U.S. Department of Health & Human Services
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Delivering on the Promise: Preliminary Report
Transmittal Memo [DOC = 28K]; Cover: PDF = 203K
Table of Contents [Complete Report: HTML = 154K, DOC = 535K]
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Executive Order 13217:
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Public Input |
Summary of Initiatives |
Input Entities |
Federal Register Notice
- Federal Agency Actions to Eliminate Barriers and Promote Community Integration
Caregiver and Family Support
There is little debate about the critical role that families and other informal caregivers play in supplying services to people with disabilities. Recent studies confirm that the vast majority of direct care (about 64 percent) is provided by families, friends, and neighbors. Among elderly persons needing assistance with activities of daily living, 95 percent have family members involved in their care. Unfortunately, despite the enormous contribution of family and informal caregivers to the community integration of people with disabilities, these caregivers receive little direct assistance and often face tremendous financial and emotional pressures. Inadequacies in family and caregiver supports such as respite services pose significant challenges to community integration for individuals with disabilities and their families.
A growing body of evidence confirms that the provision of supportive services can diminish caregiver burden, permit caregivers to remain in the workforce, and enable people with disabilities to remain in community settings -- possibly delaying or avoiding institutionalization. Federal government efforts to provide supportive services to family and informal caregivers are highlighted below.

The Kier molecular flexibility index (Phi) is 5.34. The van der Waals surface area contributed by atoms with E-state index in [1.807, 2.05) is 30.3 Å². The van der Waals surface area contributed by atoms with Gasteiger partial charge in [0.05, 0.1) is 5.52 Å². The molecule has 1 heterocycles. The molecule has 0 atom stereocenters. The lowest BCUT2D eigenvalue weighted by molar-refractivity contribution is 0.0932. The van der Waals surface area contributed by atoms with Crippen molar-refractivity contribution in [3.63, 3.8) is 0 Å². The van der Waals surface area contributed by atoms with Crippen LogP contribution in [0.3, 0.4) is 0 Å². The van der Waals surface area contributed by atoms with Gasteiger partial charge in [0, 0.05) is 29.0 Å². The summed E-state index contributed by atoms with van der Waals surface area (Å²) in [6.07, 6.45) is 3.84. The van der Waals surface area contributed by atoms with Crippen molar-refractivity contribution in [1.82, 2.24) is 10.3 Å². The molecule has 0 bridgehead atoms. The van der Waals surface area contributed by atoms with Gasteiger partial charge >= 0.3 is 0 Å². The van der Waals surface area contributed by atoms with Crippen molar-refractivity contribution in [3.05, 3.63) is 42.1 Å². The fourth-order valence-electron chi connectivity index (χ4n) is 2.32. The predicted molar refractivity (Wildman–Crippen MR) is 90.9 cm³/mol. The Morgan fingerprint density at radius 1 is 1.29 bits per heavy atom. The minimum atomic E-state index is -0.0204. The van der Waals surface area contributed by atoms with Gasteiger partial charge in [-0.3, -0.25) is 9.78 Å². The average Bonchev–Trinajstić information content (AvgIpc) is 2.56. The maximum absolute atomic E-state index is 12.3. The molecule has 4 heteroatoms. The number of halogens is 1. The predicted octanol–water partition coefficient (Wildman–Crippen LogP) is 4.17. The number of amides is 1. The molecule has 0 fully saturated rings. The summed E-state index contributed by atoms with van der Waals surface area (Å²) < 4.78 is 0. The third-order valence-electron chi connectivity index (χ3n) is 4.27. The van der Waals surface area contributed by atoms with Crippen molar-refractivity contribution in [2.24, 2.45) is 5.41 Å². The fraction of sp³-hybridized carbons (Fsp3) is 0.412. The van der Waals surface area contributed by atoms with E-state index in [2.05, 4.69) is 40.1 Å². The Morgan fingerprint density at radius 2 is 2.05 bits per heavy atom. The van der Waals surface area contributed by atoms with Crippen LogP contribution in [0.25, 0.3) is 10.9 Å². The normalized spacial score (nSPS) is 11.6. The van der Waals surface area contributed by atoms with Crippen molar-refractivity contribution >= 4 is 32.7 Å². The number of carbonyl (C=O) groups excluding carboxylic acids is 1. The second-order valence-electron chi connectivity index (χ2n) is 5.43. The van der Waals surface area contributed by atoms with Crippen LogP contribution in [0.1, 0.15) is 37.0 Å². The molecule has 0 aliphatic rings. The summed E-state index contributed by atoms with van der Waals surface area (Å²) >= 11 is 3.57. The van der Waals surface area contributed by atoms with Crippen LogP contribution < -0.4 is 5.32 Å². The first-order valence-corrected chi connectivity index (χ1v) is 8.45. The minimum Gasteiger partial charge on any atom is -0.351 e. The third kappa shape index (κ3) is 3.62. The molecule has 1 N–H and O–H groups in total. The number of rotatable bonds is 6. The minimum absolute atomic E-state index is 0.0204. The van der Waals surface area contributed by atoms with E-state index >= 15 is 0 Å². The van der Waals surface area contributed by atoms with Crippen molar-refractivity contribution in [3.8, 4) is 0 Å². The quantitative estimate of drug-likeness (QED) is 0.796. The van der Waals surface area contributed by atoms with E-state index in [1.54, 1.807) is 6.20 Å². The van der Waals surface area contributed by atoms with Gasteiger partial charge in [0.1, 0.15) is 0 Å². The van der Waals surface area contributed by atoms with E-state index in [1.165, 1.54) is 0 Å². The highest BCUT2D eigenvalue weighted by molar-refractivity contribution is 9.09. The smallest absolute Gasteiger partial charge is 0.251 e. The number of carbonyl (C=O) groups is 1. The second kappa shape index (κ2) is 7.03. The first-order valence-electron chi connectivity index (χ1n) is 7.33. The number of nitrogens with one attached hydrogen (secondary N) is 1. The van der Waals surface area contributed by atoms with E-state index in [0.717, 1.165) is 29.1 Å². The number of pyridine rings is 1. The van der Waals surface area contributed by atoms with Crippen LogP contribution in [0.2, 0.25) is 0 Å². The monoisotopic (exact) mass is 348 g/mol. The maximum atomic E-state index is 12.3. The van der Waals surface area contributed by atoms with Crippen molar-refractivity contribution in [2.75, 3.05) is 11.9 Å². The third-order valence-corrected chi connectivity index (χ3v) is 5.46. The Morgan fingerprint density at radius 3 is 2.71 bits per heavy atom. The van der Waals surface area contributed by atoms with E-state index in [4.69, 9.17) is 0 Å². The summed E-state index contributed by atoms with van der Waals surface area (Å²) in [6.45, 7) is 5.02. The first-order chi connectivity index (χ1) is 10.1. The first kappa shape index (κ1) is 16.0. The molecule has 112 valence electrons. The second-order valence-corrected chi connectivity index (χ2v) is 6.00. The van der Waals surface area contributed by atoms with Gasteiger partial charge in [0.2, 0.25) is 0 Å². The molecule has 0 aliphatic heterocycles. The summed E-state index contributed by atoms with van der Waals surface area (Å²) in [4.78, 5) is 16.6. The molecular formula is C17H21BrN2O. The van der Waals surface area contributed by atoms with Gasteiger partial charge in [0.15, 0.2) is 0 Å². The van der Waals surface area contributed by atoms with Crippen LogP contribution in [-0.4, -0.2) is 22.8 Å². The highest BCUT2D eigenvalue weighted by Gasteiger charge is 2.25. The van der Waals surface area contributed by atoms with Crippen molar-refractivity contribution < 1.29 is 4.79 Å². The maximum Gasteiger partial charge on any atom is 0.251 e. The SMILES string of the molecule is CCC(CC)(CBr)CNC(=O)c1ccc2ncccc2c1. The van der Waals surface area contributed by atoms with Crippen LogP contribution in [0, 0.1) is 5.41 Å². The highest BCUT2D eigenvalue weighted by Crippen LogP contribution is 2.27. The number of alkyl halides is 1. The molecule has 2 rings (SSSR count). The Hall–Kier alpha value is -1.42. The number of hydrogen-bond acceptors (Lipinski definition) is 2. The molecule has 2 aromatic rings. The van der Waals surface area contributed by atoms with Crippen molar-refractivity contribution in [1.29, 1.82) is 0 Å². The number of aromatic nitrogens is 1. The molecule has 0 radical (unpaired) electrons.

Department of Health and Human Services
- HHS will use the Administration on Aging's (AoA) National Family Caregiver Support Program (NFCSP) to assist states in the implementation of Olmstead. The NFCSP was launched in February 2001 and is currently funded at an annual appropriation of $125 million. It provides innovative and flexible service options for families and other informal caregivers of older persons, as well as for older caregivers of relative children, including children with Developmental Disabilities. The goal of the program is to help families maintain their loved ones at home and in the community. The program is being implemented in all 50 states and 6 territories through AoA's national network of State Units on Aging, Area Agencies on Aging, Tribal Organizations, and local service providers. States can use the program to serve caregivers of the non-Medicaid elderly population. The program serves an "early intervention" that can help caregivers early in their caregiving careers, long before they burn out.
- HHS will provide states with a simplified model waiver on electronic media (for 1115 and other waivers) that offers both person-centered planning and self-directed service options. HHS will also develop technical assistance materials outlining existing options for states to develop flexible, cost-effective and consumer-driven methods of providing home health or personal assistance services.
- HHS will seek authorization and funding from Congress to conduct a national demonstration that would allow states to include respite care (temporary care that offers support to family caregivers) for adults as a fixed budget demonstration. Unrelieved caregiver burden is a major contributing factor to institutionalization of individuals with disabilities. Respite care is the service most often requested by families in an effort to keep their family member with a disability at home.
- HHS will seek authorization and funding from Congress to implement an evaluated, ten-year demonstration to provide essential relief to caregivers of children who have a substantial disability. The demonstration would be limited by the total national number of enrollees and would allow states to establish flexible respite services for such caregivers, tailored to the needs of individual families. This demonstration will help caregivers cope with the burdens and challenges of caring for a child with a disability, and allow HHS and states to obtain and evaluate specific data about the cost and utilization of these services.
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Last revised: May 13, 2003